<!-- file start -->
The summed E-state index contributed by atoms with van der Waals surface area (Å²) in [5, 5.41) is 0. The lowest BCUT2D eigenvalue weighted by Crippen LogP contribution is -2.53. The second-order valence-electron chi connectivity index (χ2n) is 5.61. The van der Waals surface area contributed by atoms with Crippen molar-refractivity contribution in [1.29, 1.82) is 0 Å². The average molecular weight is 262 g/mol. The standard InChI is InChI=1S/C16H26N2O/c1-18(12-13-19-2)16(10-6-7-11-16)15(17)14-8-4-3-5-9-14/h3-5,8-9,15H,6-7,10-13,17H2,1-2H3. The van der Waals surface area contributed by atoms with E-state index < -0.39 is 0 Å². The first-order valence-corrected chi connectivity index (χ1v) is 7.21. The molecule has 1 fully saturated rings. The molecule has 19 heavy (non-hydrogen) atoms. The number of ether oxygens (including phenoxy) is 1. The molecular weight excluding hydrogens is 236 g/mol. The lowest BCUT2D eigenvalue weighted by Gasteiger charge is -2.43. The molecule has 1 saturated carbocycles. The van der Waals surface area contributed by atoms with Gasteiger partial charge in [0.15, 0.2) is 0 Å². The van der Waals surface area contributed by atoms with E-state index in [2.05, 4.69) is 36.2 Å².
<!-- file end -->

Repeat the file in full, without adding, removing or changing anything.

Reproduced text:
The summed E-state index contributed by atoms with van der Waals surface area (Å²) in [5, 5.41) is 0. The lowest BCUT2D eigenvalue weighted by Crippen LogP contribution is -2.53. The second-order valence-electron chi connectivity index (χ2n) is 5.61. The van der Waals surface area contributed by atoms with Crippen molar-refractivity contribution in [1.29, 1.82) is 0 Å². The average molecular weight is 262 g/mol. The standard InChI is InChI=1S/C16H26N2O/c1-18(12-13-19-2)16(10-6-7-11-16)15(17)14-8-4-3-5-9-14/h3-5,8-9,15H,6-7,10-13,17H2,1-2H3. The van der Waals surface area contributed by atoms with E-state index < -0.39 is 0 Å². The first-order valence-corrected chi connectivity index (χ1v) is 7.21. The molecule has 1 fully saturated rings. The molecule has 19 heavy (non-hydrogen) atoms. The number of ether oxygens (including phenoxy) is 1. The molecular weight excluding hydrogens is 236 g/mol. The lowest BCUT2D eigenvalue weighted by Gasteiger charge is -2.43. The molecule has 1 saturated carbocycles. The van der Waals surface area contributed by atoms with Gasteiger partial charge in [0.15, 0.2) is 0 Å². The van der Waals surface area contributed by atoms with E-state index in [2.05, 4.69) is 36.2 Å².